The poet John O’Donohue wrote that “A blessing is a circle of light drawn around a person to protect, heal, and strengthen.” He said, “To be in the world is to be distant from the homeland of wholeness. We are confined by limitation and difficulty. When we bless, we are enabled somehow to go beyond our present frontiers and reach into the source. A blessing awakens future wholeness.”)
When a blessing draws a circle of light around us, it illuminates the ground beneath our feet, always the only place to begin a journey into the unknown, whether it is a journey of a thousand miles or a thousand demands for justice deferred throughout centuries of oppression. A blessing takes the past into account and draws the circle wider to include a future of something new and different. Evoking wholeness, it steadies us. Naming a new reality, it inspires and calls us. It opens a wide intersection where contradictions can meet with the necessary tension and discomfort that accompanies growth; but sometimes, with enough mutual attention and effort, those contradictions can meet and pass without collision.
The threshold times we are in right now have been rife with collisions. Clashes, like flint on stone, igniting fires in our cities throughout the night as well as sparking fires in hearts and minds that burn with anger all day long. We have seen the destruction fire brings. Buildings reduced to rubble and twisted rebar, streetlamps and street side trees scorched into mere shadows. But let us not forget that fire also brings light. And each time we light our chalices as we Unitarian Universalists do when we gather, we are blessing the time and space we share by evoking the light of truth and the warmth of love that rise from communities where we are in covenant to walk with one another.
I wonder, can our chalice-lighting practice be of use in blessing the uncertain future awaiting us now? In a world ablaze with hatred, can we tend a different kind of fire – with flames of love and true connection – making a circle of light that gathers us and helps us move forward?
I have written before about my deep fear of fire. It began when I was 7 and fell, hands first, into the hot coals of a campfire, burning both hands badly. The healing took all summer. My fear of fire lasted much longer, keeping me from lighting a match until well into my teenage years.
Still, I was drawn to fire’s heat and shimmer, so I became a fire tender. I learned to make my fires by saving and recovering the smallest embers of fires abandoned by others as ashes. Every summer when our family went camping, I was often the first to rise on the cold northern mornings and I would wish for the warmth of a fire. Unable to light a match for fear of bringing my fingers so close to the flame, I would use a long stick instead, gently poking through the ashes in the firepit until I found a single ember still alive from the previous night’s fire. Then, I would feed it carefully, first with pine needles and small twigs and my own measured breath. Then with larger sticks and branches. Eventually a small log. Most mornings, by the time my family rose, I had a small campfire burning safely within the circle of stones and releasing its warmth and light beyond.
In the past two weeks, perhaps you have felt a variation of this dilemma – wanting to be part of kindling warmth and light but also holding back in fear, not only of the fires burning in the streets but also of the virus spreading with our breath. How do we live out our faith and values when these contradictions can create such confusion that we don’t know what to do or where to turn?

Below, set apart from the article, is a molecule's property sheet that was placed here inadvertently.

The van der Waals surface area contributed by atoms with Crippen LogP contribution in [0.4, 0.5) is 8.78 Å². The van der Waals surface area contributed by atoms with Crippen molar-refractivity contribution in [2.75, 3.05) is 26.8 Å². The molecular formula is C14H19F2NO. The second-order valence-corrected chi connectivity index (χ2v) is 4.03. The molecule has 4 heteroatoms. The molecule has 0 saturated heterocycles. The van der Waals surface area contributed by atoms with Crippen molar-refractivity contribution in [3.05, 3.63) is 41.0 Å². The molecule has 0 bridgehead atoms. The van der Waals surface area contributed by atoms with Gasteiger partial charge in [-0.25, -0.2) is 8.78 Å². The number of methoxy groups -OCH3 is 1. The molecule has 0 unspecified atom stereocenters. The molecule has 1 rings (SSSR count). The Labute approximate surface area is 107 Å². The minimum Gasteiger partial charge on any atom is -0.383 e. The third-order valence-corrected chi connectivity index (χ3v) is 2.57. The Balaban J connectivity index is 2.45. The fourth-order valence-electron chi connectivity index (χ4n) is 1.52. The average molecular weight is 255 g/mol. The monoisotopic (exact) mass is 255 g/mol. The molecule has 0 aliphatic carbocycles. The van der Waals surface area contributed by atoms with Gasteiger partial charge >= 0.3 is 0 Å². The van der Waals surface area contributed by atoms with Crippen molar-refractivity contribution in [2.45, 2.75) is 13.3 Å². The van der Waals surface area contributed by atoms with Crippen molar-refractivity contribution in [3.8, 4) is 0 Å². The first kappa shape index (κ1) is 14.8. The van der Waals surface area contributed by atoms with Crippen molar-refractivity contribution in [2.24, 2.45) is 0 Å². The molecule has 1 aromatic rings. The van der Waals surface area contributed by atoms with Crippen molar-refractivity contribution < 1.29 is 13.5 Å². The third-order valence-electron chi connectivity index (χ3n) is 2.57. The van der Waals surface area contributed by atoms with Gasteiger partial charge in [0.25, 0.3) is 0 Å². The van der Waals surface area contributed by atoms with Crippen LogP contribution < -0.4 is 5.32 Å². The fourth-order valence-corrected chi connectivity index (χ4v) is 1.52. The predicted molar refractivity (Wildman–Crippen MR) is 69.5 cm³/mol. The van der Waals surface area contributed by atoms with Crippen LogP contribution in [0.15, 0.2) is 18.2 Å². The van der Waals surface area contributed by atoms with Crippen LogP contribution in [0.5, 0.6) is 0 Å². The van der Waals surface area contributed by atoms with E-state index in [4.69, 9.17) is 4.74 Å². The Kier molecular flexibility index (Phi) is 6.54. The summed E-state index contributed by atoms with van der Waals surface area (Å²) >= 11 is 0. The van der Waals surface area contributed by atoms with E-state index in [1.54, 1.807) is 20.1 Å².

Blessing the confusion, the chaos, the contradictions with our own spoken commitment to lean toward justice is a good place to begin. If you want to discover the mixed blessings of this time, look for the embers of hope still alive in the ashes and offer them your breath, the breath of commitment, measured but strong. As you do, you will create a small but growing circle of light and warmth for yourself and others.
Start where you are. Use what you have. Do what you can. There is work enough for all of us to find our part, large or small. We have no shortage of tasks. There is work to be done in the streets as well as work to be done in our hearts and minds, and in our homes and neighborhoods. There is something for us all, friends. It is not helpful to compare one task against another as being more or less important. The most important thing is that we all take responsibility for doing something. That we not let the pain and destruction of this time pass without each sharing in some way the work of healing and repair that will take all of us.
Here is a blessing for the shared work that lies ahead. What blessing will you write for the work that is uniquely yours to do? Write it down, print it out, keep visible for the days and weeks and months to come. (If you like, join me for a guided writing session on The Power of Blessing in a Time of Unrest.)
May our grief keep our hearts open, to one another and to ourselves, to the truth of our past and present and the possibilities of our future.
May our rage neither divide us nor distract us from the true tasks at hand.
May our fears, anxieties and confusion not hold us back from work that is ours to do – in our hearts, in our streets and in our relationships and our systems.
May our hope not be false and our despair not let us retreat or stop feeling.
May the trembling discomfort of this moment be known for what it is – a fearful and powerful invitation to let go of the world and life we have known and to become our whole and best and beautiful selves, each of us guided and graced by a Love that holds us all.